Downtown Springfield recovering post-pandemic


Carmen Dillman

Springfield Vintage has seen business increase signficantly since the pandemic ended. The pandemic took a toll on downtown, but most owners see business recovering post-pandemic.

Carmen Dillman, Staff writer

Even before the pandemic, Downtown Springfield was known for being one thing: Dead.

The pandemic accelerated the decline. Del’s Popcorn Shop, which had been located downtown for nearly 40 years, never reopened after the shutdown in March 2020, along with Robbie’s Restaurant and others.

With businesses fleeing the downtown deadzone, the few remaining continue to do what they can to keep it alive. Most of the business owners, however, believe downtown is bouncing back and will come back stronger post-pandemic.

Springfield Vintage owner Linda Renehan says she keeps the customers coming by building personal connections and entering into various vintage shows. And for her, both methods seem to be working. Since Renehan reopened post-shutdown, she’s doing very well and is “up” a lot.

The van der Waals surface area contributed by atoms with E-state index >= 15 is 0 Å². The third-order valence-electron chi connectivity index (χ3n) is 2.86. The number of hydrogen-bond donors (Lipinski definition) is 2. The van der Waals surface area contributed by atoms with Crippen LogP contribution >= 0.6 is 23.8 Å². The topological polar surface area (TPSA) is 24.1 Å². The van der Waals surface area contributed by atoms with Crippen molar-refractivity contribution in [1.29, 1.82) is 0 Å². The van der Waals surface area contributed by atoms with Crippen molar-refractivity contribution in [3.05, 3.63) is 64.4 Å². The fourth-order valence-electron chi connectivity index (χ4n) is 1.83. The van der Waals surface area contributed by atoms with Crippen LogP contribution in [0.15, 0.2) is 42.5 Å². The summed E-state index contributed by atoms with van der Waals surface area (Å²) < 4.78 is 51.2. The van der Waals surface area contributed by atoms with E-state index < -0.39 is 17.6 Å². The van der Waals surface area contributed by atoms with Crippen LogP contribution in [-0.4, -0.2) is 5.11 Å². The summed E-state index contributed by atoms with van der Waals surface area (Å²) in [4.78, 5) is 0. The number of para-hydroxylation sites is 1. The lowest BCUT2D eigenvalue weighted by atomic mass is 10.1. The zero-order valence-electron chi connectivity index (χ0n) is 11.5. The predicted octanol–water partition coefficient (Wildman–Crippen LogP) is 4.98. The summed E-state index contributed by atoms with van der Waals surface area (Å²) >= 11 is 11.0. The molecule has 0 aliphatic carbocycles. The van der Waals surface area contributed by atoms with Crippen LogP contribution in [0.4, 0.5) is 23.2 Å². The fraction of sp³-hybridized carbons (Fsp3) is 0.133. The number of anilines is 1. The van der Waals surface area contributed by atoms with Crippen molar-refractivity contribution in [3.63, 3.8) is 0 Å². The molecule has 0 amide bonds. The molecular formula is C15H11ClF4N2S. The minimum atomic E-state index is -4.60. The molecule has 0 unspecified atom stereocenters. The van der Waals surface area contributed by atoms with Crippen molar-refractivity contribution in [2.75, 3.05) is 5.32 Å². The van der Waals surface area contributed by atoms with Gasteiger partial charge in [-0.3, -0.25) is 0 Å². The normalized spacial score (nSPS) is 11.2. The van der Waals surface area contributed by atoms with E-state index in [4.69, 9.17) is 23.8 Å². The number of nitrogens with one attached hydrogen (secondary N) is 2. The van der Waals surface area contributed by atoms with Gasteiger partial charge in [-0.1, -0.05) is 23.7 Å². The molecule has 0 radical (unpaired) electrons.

Corrine Campbell, owner of Corrine’s Closet, feels the pandemic stalled the growth of her business.

“It took us back,” she said. “I had just opened a year ago, and ya know, it takes time for your business to grow.”

Campbell also didn’t receive any financial aid from the city, adding to her struggle. She now feels with the city reopening, she is and will continue to “bounce back.”

Owner of Murphy’s Loft, Sheri Koch, shared some fun insight on how the city and these owners are attempting to bounce back and revive downtown.

“We’re looking forward to things going forward,” Koch said. “There’s talk of stringing lights up … just to make it more charming down here and to get people to come.”

Koch wants to remind people about the farmers market, museums and levitamp, as well as other fun activities that keep downtown going.

A common feeling shared among these owners is that downtown isn’t necessarily dying, but with much persistence and determination, it’s growing.

“I don’t think it’s [downtown] dying,” Campbell said. “It’s gonna grow. From here it’s nothing but growth.”